Rodanthe Bridge plans given key environmental approval

By on May 25, 2016

The new bridge will bypass the long-troublesome S-Turns area, which was last flooded in 2014 by Hurricane Arthur. (NCDOT)

As construction kicks into high gear on the new Bonner Bridge over Oregon Inlet and a concrete bridge over the Pea Island breach, plans for what to do with the once-chronic washout of N.C. 12 north of Rodanthe received more federal approval Tuesday.

The Federal Highway Administration has approved the revised Environmental Assessment for the Rodanthe Bridge, a key step toward building a new permanent span bypassing the S-Turns area at a cost of $179.3 to $198.3 million.

The settlement of a lawsuit brought in 2011 by environmental groups against the state of North Carolina that blocked the new Bonner Bridge had three main requirements before the legal action would be dropped, including a permanent solution at Mirlo Beach.

Known as Phase IIb of the overall Bonner Bridge replacement project, the 2.4-mile-long span will extend in a C-shape from the southern end of the Pea Island National Wildlife Refuge, over the Pamlico Sound and into the village of Rodanthe.

At least four structures in Rodanthe, including a collection of small businesses, are in the path of the new proposal. (NCDOT)

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“NCDOT prefers this design over a bridge along the existing route of N.C. 12 because it minimizes impacts to the Pea Island National Wildlife Refuge, the ocean shoreline and the community of Rodanthe, while maintaining safe and reliable access for area residents and visitors to southern Hatteras Island,” said NCDOT spokesperson Nicole Meister in a news release.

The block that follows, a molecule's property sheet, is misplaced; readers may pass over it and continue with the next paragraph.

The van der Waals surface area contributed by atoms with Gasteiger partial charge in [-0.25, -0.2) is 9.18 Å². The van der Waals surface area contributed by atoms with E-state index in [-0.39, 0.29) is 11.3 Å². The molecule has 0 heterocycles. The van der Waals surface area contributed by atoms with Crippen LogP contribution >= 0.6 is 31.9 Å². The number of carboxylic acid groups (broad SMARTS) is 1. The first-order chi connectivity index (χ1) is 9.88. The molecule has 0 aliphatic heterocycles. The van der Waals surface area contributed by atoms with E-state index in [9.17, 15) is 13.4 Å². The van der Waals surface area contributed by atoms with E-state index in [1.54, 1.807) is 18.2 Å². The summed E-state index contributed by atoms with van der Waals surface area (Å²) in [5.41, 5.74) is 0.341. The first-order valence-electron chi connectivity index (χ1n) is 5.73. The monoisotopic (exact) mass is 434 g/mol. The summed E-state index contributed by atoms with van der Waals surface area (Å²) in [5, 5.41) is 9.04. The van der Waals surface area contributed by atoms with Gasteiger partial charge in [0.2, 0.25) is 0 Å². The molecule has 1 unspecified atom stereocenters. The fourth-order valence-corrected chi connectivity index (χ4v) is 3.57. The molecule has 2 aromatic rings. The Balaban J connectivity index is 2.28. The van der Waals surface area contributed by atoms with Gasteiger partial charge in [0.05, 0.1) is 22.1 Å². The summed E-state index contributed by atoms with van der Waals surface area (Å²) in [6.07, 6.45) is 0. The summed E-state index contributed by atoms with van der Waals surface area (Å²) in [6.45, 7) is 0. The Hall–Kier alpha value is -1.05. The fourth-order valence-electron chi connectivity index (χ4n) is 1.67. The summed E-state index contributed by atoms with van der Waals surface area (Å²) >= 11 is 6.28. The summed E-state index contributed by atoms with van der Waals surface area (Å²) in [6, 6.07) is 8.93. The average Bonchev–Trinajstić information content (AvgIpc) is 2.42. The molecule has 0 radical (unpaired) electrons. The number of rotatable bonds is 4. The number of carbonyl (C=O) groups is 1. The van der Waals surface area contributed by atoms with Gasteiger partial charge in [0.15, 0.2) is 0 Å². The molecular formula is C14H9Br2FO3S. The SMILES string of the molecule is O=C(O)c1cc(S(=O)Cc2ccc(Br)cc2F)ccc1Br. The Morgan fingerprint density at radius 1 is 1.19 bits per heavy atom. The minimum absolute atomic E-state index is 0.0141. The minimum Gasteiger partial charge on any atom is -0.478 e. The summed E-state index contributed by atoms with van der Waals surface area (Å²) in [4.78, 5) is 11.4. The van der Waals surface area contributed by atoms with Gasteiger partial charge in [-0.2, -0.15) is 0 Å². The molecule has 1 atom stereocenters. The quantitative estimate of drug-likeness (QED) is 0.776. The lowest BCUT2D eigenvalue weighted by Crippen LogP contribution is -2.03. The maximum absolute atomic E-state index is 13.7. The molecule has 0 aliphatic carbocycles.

Two years ago, a beach nourishment project used 1.6 million cubic yards of dredged sand to protect the highway.

Following public meetings in January 2014, NCDOT changed its preferred option for a long-term solution in the Rodanthe area from a bridge within the existing N.C. 12 right-of-way that would bisect the Mirlo Beach neighborhood. Instead, it plans to build the “jug handle” shaped bridge.

“This alternative has been redesigned since the 2014 public meetings in order to minimize impacts within Pamlico Sound and to the Rodanthe community,” Meister said.

The next steps include NCDOT soliciting public comments on the revised Environmental Assessment and a set of local public meetings this summer to publicize the preferred alternative.

The highway department will partner with the federal agency to consider those public comments and identify the final selected alternative as required under the National Environmental Policy Act.

A Record of Decision can then be issued concerning the route choice, which allows the NCDOT to award the project as early as this fall.

“The project will be built using the design-build method, which allows the department to contract a team that consists of both designers and a contractor to simultaneously design and construct the project,” Meister said. “Projects can be let sooner and completed faster using this approach.”

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